It’s always a tough gig playing as the opening act. It’s even more so when the show is like the one I recently witnessed at Asheville’s Civic Center. First there’s the venue: a sports arena more often home to gun shows and ice-skating (not at the same time!), the room simply isn’t designed for music performance; the acoustics are dreadful. And the night’s hamfisted sound engineers did the acts no favors, augmenting their performances with crackles, occasional feedback and poor balance between vocals and instruments.
And then there’s the nature of the show. Though I didn’t know it ahead of time, the night’s billing – Cuban-American singer/songwriter/guitarist Elsten Torres opening for a (Sly-less, of course) Family Stone – was the annual fundraiser event for our fine local Firemen’s Association (as I’ve chronicled elsewhere, anywhere else it’d be called a union). As a result, on this bone-chilling Winter night, the remarkably lily-white audience was relatively small, and overwhelming populated (it would seem) with people who rarely venture out at all on a Saturday evening, much less go to hear live music.
But judging from the enthusiastic reception Elsten Torres and his two bandmates (a female cellist and a female violinist) received you’d never know that the audience wasn’t instead filled with ringers. As the trio sailed through several songs from Torres’ Waiting for Clouds album, the crowd alternatively listened quietly and applauded rapturously. Despite the poor house mix (I suspect the monitor mix for the musicians onstage was fine, but on the floor the vocals sometimes obliterated the delicate stringwork), Torres’ trio delivered upbeat and graceful reading of his original material.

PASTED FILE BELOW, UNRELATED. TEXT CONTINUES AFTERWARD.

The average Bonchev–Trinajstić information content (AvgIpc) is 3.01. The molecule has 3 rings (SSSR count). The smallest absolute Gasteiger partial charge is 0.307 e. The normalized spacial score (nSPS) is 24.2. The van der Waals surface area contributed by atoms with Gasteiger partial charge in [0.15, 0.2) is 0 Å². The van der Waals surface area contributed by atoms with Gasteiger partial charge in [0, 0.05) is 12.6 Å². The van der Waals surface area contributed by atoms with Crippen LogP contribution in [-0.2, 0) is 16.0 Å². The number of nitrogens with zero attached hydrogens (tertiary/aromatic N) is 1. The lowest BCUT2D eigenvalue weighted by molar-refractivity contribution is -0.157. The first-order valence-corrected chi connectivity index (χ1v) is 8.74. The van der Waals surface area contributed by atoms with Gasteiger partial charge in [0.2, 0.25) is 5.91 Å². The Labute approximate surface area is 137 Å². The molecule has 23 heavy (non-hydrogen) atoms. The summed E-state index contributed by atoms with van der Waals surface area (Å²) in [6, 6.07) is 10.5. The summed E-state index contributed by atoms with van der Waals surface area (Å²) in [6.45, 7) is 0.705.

And far from being a monochromatic “chamber pop” style performance, Torres’ parts for his accompanists displayed their impressive stylistic range: Silvana Lanfredi
(on violin) alternated between classical approach and a sprightly fiddle manner of playing, and cellist Stephanie Jaimes
occasionally took on a role not dissimilar to an upright bassist in a jazz trio. The absence of percussion was never an issue: between Torres’ expressive acoustic guitar work and the “implied” percussionist of many song arrangements, the beat was there, always felt if not heard.
While the majority of the set (billed, somewhat confusingly, as Hey Elsten rather than Elsten Torres) focused on original material, an inventive (and initially barely-recognizable) U2 cover (“I Still Haven’t found What I’m Looking For”) scored points for its outside-the-box reinvention. While the songs as presented on Waiting for Clouds employ electric guitar, pedal steel, banjo, vibes, drums and more in addition to acoustic guitar, the stripped-down onstage presentation helped put the focus on the songs themselves. “Closer Tonight” was especially effective onstage, even though Torres sang both parts (the studio version features a duet with Gaby Moreno). In total, an appealing show that broke the opening-act rules and provided great entertainment, forcing the headliners to bring their best effort as they followed Torres onstage.
POSTSCRIPT: This review marks my 1000th (one thousandth!) blog entry. — bk
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